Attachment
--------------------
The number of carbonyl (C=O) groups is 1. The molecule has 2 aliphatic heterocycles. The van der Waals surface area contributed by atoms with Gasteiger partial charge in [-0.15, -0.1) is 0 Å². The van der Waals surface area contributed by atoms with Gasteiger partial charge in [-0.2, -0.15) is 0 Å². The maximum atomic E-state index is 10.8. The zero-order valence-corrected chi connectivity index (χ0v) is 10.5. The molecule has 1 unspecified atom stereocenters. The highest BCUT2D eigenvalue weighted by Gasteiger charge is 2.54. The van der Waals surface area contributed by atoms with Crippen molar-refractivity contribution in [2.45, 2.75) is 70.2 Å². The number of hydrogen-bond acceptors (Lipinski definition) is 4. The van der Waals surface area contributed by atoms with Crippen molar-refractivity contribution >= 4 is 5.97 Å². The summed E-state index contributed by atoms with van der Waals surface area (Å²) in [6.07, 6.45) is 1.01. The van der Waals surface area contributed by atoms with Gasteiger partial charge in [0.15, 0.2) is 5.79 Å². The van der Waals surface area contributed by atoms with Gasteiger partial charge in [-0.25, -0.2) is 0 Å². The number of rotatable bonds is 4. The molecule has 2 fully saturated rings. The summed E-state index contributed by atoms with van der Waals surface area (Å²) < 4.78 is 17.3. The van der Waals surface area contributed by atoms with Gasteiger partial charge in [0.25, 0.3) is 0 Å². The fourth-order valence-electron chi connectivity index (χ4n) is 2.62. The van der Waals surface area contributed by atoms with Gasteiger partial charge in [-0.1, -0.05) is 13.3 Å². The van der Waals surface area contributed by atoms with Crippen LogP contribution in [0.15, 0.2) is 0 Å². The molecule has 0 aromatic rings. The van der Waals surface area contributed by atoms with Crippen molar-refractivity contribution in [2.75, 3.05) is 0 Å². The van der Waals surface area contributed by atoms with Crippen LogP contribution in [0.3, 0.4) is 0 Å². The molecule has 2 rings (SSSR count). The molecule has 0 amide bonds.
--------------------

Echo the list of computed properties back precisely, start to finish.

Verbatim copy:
The number of carbonyl (C=O) groups is 1. The molecule has 2 aliphatic heterocycles. The van der Waals surface area contributed by atoms with Gasteiger partial charge in [-0.15, -0.1) is 0 Å². The van der Waals surface area contributed by atoms with Gasteiger partial charge in [-0.2, -0.15) is 0 Å². The maximum atomic E-state index is 10.8. The zero-order valence-corrected chi connectivity index (χ0v) is 10.5. The molecule has 1 unspecified atom stereocenters. The highest BCUT2D eigenvalue weighted by Gasteiger charge is 2.54. The van der Waals surface area contributed by atoms with Crippen molar-refractivity contribution in [2.45, 2.75) is 70.2 Å². The number of hydrogen-bond acceptors (Lipinski definition) is 4. The van der Waals surface area contributed by atoms with Crippen molar-refractivity contribution >= 4 is 5.97 Å². The summed E-state index contributed by atoms with van der Waals surface area (Å²) in [6.07, 6.45) is 1.01. The van der Waals surface area contributed by atoms with Gasteiger partial charge in [0.15, 0.2) is 5.79 Å². The van der Waals surface area contributed by atoms with Gasteiger partial charge in [-0.25, -0.2) is 0 Å². The number of rotatable bonds is 4. The molecule has 2 fully saturated rings. The summed E-state index contributed by atoms with van der Waals surface area (Å²) < 4.78 is 17.3. The van der Waals surface area contributed by atoms with Gasteiger partial charge in [0.25, 0.3) is 0 Å². The fourth-order valence-electron chi connectivity index (χ4n) is 2.62. The van der Waals surface area contributed by atoms with Gasteiger partial charge in [-0.1, -0.05) is 13.3 Å². The van der Waals surface area contributed by atoms with Crippen LogP contribution in [0.15, 0.2) is 0 Å². The molecule has 0 aromatic rings. The van der Waals surface area contributed by atoms with Crippen molar-refractivity contribution in [2.75, 3.05) is 0 Å². The van der Waals surface area contributed by atoms with Crippen LogP contribution in [0.3, 0.4) is 0 Å². The molecule has 2 rings (SSSR count). The molecule has 0 amide bonds.